Brexit: reciprocal visa-free access for EU and UK nationals
UK nationals would be able to enter the EU visa-free for short periods after the country’s exit, provided EU nationals enjoy the same conditions when travelling to the UK.
- UK nationals to be exempt from visa requirements for short stays in the EU
- Reciprocity for EU nationals must be ensured
- Visa waiver to apply once the UK leaves the EU
With 502 votes to 81 and 29 abstentions, plenary backed on Thursday the draft law exempting UK citizens from visa requirements to enter the EU for short visits after the country leaves the European Union.
The legislation will apply from the day following the UK’s withdrawal from the European Union. From that date, UK nationals who are British citizens will not be required to get a visa for stays in the EU of up to 90 days in any 180-day period.
The United Kingdom will be included in the list of more than 60 third-countries and territories whose nationals do not need to request a visa to enter the EU for business, tourism or to visit relatives or friends. The visa exemption does not provide for the right to work in the EU.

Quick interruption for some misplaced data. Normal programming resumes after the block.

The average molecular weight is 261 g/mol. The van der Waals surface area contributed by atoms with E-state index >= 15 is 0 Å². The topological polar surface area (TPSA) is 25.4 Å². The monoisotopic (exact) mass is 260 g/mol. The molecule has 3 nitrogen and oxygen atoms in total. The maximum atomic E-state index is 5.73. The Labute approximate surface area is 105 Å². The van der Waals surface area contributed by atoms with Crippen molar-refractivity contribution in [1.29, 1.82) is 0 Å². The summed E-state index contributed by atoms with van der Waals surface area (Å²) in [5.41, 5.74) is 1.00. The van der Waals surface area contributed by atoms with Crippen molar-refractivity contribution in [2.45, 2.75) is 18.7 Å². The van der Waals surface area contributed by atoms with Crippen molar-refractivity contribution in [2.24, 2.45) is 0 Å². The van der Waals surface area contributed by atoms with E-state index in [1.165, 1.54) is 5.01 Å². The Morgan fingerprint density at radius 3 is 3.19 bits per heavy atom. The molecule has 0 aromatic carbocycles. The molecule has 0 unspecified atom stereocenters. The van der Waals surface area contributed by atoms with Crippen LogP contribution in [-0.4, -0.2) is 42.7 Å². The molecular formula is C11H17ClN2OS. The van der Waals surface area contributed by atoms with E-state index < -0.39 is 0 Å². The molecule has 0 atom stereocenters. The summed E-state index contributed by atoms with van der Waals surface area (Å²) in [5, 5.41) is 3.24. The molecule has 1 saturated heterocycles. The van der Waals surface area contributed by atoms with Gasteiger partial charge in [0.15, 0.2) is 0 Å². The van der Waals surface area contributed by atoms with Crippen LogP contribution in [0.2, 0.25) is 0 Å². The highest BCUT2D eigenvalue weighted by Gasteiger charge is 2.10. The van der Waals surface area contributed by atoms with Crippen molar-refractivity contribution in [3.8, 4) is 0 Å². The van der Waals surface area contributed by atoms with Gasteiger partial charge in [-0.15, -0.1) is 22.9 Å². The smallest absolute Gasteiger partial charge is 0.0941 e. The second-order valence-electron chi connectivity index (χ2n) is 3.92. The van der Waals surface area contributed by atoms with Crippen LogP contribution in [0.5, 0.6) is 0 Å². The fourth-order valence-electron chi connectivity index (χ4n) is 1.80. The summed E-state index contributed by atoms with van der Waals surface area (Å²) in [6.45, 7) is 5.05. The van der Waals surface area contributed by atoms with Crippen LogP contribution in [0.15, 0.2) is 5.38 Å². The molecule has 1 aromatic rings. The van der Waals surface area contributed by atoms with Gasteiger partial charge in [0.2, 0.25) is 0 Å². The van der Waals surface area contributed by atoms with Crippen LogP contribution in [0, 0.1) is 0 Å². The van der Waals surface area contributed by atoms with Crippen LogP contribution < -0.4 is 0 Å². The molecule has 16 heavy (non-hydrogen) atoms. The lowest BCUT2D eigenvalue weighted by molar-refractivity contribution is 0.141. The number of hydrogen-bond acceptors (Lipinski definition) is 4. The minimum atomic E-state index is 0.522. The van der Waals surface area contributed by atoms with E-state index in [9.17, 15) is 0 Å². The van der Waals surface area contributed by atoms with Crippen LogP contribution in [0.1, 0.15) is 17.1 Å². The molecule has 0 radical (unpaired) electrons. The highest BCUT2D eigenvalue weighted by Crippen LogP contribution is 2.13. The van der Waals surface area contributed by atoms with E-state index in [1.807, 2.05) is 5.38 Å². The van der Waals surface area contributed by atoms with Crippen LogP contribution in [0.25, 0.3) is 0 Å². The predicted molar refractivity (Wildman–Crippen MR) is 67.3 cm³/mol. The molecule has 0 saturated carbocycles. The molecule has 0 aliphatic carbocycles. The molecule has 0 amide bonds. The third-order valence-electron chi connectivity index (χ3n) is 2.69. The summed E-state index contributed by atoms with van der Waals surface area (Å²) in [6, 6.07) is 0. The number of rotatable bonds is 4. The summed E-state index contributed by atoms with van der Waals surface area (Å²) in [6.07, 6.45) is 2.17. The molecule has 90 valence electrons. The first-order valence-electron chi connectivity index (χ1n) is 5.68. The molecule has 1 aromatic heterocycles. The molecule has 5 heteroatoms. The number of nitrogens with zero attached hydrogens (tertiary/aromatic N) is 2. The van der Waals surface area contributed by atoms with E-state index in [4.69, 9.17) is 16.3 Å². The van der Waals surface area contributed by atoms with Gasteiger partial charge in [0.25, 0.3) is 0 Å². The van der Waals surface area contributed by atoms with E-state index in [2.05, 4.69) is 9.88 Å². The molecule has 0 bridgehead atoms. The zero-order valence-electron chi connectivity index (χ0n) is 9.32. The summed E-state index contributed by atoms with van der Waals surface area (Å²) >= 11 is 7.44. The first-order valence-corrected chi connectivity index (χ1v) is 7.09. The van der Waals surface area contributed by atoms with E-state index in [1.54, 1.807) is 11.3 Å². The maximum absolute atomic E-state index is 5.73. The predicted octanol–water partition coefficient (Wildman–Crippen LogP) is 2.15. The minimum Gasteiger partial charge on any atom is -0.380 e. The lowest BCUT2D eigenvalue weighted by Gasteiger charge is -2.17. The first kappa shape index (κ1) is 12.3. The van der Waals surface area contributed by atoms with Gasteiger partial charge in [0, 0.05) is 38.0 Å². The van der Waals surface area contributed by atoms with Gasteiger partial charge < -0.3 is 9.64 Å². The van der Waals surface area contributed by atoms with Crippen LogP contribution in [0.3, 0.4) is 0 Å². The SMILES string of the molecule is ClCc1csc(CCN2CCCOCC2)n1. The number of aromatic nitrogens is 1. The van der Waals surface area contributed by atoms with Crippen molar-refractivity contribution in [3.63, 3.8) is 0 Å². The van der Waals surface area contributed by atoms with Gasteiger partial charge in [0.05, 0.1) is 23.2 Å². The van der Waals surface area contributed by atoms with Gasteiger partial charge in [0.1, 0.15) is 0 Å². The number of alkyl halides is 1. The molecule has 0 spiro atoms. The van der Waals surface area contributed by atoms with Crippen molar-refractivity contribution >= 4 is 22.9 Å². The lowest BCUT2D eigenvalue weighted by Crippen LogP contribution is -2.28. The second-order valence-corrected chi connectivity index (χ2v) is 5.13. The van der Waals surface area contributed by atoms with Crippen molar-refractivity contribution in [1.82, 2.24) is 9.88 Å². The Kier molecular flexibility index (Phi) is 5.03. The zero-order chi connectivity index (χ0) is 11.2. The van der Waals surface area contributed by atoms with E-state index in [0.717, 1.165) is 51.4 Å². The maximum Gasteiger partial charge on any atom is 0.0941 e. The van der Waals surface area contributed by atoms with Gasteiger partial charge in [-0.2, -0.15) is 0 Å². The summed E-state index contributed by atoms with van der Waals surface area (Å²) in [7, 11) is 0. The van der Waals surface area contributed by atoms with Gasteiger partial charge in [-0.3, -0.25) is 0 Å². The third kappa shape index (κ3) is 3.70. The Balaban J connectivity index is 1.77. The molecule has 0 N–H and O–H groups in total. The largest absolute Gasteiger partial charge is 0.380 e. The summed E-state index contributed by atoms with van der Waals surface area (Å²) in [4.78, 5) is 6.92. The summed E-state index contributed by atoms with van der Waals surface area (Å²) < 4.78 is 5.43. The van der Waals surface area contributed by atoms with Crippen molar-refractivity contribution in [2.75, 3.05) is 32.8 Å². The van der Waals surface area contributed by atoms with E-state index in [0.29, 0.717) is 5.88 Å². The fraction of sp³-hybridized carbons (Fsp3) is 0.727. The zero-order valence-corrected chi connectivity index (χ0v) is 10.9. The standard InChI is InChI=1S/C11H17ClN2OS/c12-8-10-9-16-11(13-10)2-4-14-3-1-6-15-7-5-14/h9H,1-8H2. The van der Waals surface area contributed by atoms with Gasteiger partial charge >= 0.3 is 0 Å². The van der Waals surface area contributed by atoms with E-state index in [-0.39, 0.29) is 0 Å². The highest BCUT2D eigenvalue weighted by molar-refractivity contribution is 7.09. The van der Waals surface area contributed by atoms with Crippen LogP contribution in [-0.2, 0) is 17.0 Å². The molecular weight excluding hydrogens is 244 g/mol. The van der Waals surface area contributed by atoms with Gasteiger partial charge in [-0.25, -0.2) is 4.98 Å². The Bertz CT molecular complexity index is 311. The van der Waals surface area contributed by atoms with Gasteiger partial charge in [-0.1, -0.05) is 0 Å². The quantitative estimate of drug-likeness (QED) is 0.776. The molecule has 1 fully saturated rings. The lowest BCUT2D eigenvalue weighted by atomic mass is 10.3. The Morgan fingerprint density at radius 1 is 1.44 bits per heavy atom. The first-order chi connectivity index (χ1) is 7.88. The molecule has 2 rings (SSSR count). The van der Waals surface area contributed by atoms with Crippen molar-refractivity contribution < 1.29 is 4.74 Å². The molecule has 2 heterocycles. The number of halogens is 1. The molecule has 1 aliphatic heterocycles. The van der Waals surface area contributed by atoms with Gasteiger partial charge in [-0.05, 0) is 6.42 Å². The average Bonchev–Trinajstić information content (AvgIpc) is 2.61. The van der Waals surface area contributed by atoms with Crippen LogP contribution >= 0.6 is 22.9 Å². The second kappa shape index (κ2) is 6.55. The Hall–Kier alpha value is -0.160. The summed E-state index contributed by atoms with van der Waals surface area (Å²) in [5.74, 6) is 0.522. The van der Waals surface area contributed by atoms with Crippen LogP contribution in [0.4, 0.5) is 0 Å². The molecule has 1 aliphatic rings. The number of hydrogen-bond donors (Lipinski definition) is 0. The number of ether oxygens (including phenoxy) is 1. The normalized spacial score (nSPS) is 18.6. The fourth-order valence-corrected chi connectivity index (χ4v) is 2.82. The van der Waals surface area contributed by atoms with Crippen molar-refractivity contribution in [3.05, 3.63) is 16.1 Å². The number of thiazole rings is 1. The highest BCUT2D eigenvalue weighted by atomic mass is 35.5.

No visa waiver without reciprocity
The EU will grant the visa waiver to UK citizens unilaterally, but on the basis of reciprocity, i.e. provided that EU nationals are also given visa-free access for short business or tourist trips to the UK when it becomes a non-EU country.
If the UK introduces a visa requirement for nationals of at least one member state, “the reciprocity mechanism foreseen in EU legislation should apply”, says the text. This may lead to visa requirements for UK nationals being reintroduced.
Sergei Stanishev (S&D, BG) , rapporteur for the proposal, said: “This is an important step for guaranteeing visa-free travel between EU and UK after Brexit, especially in case of no deal. It is no secret that the negotiations were blocked over Council’s persistence on the Gibraltar footnote, a matter unrelated to the essence of the report. This irresponsible approach seriously undermines the spirit of sincere cooperation between the EU institutions. In the end it was Parliament who demonstrated responsibility in order to avoid chaos, caused by the introduction of a visa regime, for British and European citizens”.
Following plenary’s approval, the draft legislation will have to be formally adopted by the Council of Ministries. It must be published in the Official Journal of the EU before 12 April, to prepare for a possible no-deal Brexit on that date.
The visa waiver will be applicable in all EU member states (except Ireland, which has its own visa policy) and in the Schengen associated countries (Iceland, Liechtenstein, Norway and Switzerland). Ireland and the UK have a specific bilateral arrangement which provides for visa-free travel between the two countries.